Another problem is plot holes – remember the scene in The Dark Knight where Batman dives out the window and rescues Rachel after Joker drops her? Well, remember the way no-one mentioned how Batman actually left the Joker and his henchmen in the penthouse full of prisoners? Well, this movie have many similar plotholes that are never resolved. And while The Dark Knight was so good we let them slide, The Dark Knight Rises is slowly paced (and could have been easily fifteen minutes shorter) and these things stick in the memory.
Joseph Gordon Levitts’ character, John Blake, is the new addition to the side of the angels but sadly feels very much like a wasted opportunity, with little development. And Batman has shockingly little screen time, which is very disappointing.
Ok, enough of the negative. What are the pluses? Well the performances are all great, and you know that scene in the trailer where Bane blows up the football field? Well there’s a lot more to that whole sequence than the trailer shows and it’s superb. As the tension builds as Bane makes his move on Gotham it’s pulse-racing stuff and Nolan, as we come to expect, handles it with aplomb. And there are several set pieces throughout the movie that are stunning – the opening sequence is incredible, especially when you realise it was all done practically.
And what of THAT scene? The breaking of the bat? Well, I’m not going to spoil it but I personally felt a little underwhelmed by it. As a fan of the Knightfall story arc (where Bane is introduced and breaks Batman’s back) I expected to be rocked to my core by it, but sadly it just didn’t have the impact (no pun intended) that I hoped for.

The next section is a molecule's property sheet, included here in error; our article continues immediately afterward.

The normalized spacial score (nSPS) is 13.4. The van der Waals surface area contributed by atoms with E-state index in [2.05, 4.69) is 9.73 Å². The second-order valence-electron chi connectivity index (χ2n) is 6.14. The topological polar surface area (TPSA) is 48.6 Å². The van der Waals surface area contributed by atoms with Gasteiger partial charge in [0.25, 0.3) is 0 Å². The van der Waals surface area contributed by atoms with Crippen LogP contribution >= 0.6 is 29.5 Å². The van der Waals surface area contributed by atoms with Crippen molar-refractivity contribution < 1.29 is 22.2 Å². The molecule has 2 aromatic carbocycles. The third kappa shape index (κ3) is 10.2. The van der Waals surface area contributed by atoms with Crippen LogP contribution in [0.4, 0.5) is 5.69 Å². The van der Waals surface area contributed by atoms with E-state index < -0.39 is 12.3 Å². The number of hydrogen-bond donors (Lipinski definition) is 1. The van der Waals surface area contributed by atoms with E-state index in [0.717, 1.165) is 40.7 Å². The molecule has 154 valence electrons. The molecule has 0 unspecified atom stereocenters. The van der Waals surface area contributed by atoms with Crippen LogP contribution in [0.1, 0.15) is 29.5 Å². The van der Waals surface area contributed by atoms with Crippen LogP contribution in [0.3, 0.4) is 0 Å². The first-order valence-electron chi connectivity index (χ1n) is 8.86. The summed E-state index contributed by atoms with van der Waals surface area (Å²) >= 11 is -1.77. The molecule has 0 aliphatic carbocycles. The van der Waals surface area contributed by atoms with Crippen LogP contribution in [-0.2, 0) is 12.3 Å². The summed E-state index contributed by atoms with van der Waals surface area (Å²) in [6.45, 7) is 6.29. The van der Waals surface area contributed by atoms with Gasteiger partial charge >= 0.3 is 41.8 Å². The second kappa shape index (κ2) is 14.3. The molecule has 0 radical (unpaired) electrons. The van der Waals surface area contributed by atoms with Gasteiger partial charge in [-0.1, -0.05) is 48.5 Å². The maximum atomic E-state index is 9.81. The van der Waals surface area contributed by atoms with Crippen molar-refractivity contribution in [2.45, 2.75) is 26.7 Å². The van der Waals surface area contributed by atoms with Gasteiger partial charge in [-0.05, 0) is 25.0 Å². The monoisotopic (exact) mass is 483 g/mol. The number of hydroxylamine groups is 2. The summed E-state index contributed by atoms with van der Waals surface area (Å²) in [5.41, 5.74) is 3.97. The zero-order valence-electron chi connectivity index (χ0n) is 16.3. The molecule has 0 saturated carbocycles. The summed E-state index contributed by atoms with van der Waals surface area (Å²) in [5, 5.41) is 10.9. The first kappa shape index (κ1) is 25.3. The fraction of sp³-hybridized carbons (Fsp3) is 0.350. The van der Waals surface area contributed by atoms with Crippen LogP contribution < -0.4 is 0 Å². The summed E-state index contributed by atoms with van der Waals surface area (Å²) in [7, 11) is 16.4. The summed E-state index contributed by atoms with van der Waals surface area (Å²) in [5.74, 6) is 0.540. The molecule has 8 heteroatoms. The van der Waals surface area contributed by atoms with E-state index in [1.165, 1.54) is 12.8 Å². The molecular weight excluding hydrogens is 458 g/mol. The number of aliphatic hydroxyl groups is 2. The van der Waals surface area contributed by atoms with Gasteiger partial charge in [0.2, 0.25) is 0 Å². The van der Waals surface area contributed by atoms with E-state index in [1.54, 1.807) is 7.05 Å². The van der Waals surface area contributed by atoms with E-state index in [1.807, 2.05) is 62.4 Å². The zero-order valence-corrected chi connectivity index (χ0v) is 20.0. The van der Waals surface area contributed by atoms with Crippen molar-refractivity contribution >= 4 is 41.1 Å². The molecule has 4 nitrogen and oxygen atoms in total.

Nolan shows the confidence we expect and his direction is mostly solid here, but his pacing, especially in the mid-section is too slow and some of the movie feels disjointed.
This all said it is still a good movie and I feel that expectation was a big part of the problem, with my hopes raised unachievably high. I also think that it suffers from Revenge of the Sith syndrome where there’s just too much to wrap up, but it’s clear that Nolan did have a vision for the whole trilogy whereby there are threads from the last two movies picked up and given a satisfactory finish. But there are a few left open-ended too. Deliberately? Perhaps. But I felt that the scale was just a little too epic in places as odd as it sounds with Nolan a little lost with just how to handle it; Batman Begins and Dark Knight both worked so well because they were blockbusters that had a small, personal movie at heart, and it feels like this movie tries too hard to be massive.
So all in all, solid performances and confident direction but there are loose ends and it’s poorly paced. However, the thing I’m most interested in seeing is fan reaction to the end, I have a feeling it’s going to split audiences right down the middle.
Much like Prometheus, I loved a lot of it but there were many little things that niggle at the back of my mind that leave me coming away feeling it is something of a missed opportunity.
But it certainly isn’t a disaster. After coming out of the Dark Knight I remember commenting that there was no way it would be topped and sadly I was right.
A good if deeply flawed ending to the trilogy. But not the barn-storming finale I hoped for…